Small and marginal farmers were mostly subsistent farmers, meaning they usually eat what they grow. If they sell anything they do so as distress sale. Majority of subsistent  farmers (55%) do not have access to irrigation (completely or partially) and depend on monsoon for agriculture. 

In addition because of small land size of land holding, after one or more generation agriculture becomes unprofitable because land holding becomes very small. Members of family have to go out in search of job to either nearest town or look for job with big farmers. Land acquisition act suggest that families whose land will be acquired, a member of family will get a job in the government project.

Small farmers cannot get loan, many do not have access to irrigation, good quality seed and fertiliser. Many small and medium farmers do not sell their produce. If they sell, they do it as distress sale.

There is no crop insurance for small and marginal farmers, even for medium farmers. As a result a farmer who cultivates his land by taking loan, has no way of repaying it back once his crop is destroyed by natural calamity. Studies (ref. 3) suggest that mostly farmers with a land holding of 2 – 4 hectares, in other words a semi medium to medium farmer, that commits suicide the most. According to scientists, the self esteem and social standing of a farmer is bad affected as a result of crop loss and resultant inability to repay loan.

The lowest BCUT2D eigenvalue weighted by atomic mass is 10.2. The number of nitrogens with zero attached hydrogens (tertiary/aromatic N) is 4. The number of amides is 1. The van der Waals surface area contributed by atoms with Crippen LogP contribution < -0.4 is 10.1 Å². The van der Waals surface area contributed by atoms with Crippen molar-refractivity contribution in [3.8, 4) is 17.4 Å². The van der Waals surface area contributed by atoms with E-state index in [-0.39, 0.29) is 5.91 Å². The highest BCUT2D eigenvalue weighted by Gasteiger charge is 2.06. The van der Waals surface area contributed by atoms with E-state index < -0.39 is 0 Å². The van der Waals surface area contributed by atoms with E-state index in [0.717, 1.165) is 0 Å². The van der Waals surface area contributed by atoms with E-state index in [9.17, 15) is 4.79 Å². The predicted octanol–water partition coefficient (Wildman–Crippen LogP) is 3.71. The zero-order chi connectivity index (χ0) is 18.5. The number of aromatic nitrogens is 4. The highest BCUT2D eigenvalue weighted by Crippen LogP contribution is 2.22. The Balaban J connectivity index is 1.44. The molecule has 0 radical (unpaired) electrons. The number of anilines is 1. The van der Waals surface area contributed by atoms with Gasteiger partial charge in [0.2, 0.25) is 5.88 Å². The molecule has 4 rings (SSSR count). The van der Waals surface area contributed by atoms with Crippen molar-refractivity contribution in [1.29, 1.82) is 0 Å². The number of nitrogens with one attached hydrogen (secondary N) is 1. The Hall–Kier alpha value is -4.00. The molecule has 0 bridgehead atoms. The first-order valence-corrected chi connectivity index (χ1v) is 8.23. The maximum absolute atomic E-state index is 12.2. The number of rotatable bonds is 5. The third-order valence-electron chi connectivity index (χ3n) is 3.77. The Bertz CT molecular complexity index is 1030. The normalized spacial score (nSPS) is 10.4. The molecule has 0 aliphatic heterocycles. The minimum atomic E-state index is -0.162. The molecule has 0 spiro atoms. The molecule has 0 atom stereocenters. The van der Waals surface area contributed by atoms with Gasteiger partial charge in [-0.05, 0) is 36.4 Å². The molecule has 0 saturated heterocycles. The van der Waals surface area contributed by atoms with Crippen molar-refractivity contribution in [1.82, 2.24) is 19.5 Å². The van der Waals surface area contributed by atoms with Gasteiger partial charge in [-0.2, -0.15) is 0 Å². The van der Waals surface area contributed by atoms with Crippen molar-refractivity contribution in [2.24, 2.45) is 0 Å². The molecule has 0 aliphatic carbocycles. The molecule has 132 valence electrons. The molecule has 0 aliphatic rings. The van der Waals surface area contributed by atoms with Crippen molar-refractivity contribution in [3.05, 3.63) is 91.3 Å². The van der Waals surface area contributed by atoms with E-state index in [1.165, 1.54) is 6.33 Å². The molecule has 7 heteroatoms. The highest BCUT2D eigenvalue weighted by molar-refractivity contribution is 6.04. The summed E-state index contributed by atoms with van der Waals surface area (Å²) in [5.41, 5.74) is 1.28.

The following obvious questions came to my mind:

After so many years of independence, why our farmers are in such a terrible state without any access to modern instruments of agriculture? Why government after government have simply provided a compensation to farmers after crop loss, but not created system to protect farmers without damaging his dignity?

Those who are trying to oppose land acquisition bill, whose cause are they fighting for? – small and marginal farmers or medium and large farmers. For majority of farmers, farming is not profitable.

What is wrong if government acquires land, pays compensation and creates facilities that can be used by people in a village – road, school, hospital, toilets, housing etc?

If we are enamoured by our village life, why our villages are unlivable, why most of the villages do not have electricity, running water, school, medical facility among other things. Why people that feed the nation cannot repair leak in their own home?


1. Challenges for marginal and small holders in India agriculture available at :

2. NABARD rural pulse, available at :

3. A probe into socio-economic and psychological profile of farmers’ suicide in Karnataka. Karnataka J. Agric. Sci.,24 (2) : (157-160) 2011


Tags: AcreCalamity, Credit Facility, Farmer, Gajendra Singh, Hectare, Insurance, Irrigation, Kissan, Land Acquisition, Rehabilitation and Compensation, Large Farmer, Marginal Farmer, Medium Farmer, Small Farmer,  Suicide